In spite of his many violent acts, Bulger was capable of genuine acts of kindness toward South Boston's poor. Weeks' memoirs list a number of incidents, including handing out turkeys for Thanksgiving to poor families in the area and tenderly presenting the gift of a new puppy to a young boy whose dog had recently been killed.

Bulger watched very little television, preferring to read books, especially true crime and military history. He led a very disciplined life, according to Weeks, and the majority of his time was devoted to making money through criminal activity. Although he had taken LSD while in prison, he did not drink to excess, smoke, or use drugs during the time that Weeks knew him.


Beginning in 1967, Bulger began a common law marriage lasting almost thirty years with Theresa Stanley, a South Boston divorcee with several children. Bulger bought her an expensive house in suburban Quincy, Massachusetts, and acted as father to her children while commuting to "work" in South Boston. Like many other mobsters, however, he was repeatedly unfaithful to her with a host of other women and was often absent overseeing the running of his organization. Teresa Stanley has stated that she is planning to publish her memoirs.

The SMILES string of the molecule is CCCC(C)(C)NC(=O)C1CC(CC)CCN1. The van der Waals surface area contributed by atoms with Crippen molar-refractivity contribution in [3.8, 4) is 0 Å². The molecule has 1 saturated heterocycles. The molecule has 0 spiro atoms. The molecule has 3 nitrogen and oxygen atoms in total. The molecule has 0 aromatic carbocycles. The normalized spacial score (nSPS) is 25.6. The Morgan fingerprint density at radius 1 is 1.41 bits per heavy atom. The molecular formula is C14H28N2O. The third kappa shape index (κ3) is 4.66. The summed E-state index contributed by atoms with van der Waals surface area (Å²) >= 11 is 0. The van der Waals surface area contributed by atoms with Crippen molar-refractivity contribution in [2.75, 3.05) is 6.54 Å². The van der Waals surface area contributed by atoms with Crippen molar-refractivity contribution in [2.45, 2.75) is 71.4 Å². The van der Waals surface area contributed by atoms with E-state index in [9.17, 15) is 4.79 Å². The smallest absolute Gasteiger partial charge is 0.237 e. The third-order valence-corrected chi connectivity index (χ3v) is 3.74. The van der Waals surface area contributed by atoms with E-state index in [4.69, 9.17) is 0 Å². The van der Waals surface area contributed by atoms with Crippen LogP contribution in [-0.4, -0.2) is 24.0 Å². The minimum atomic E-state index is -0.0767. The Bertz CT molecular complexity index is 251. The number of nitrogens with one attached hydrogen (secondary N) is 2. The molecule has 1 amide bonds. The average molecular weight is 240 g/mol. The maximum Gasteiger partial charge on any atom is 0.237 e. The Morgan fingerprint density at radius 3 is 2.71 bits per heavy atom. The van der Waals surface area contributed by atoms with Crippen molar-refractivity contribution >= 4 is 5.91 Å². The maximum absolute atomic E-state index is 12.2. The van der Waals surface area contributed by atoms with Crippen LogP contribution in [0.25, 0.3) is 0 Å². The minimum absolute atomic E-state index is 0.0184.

Bulger is the older brother of John "Jackie" Bulger, a retired Massachusetts court clerk magistrate who was convicted in April 2003 of perjury to two grand juries regarding sworn statements he gave concerning contacts with his fugitive brother.

Another brother William Bulger, was formerly an influential and deeply popular leader within the Democratic Party in Massachusetts. In a long political career, he rose from obscurity to become President of the Massachusetts State Senate. After his retirement he was appointed President of the University of Massachusetts. In his 2002 testimony before the United States Congress, William Bulger was grilled by legislators from both parties. When asked what he thought his older brother did for a living, Bulger responded: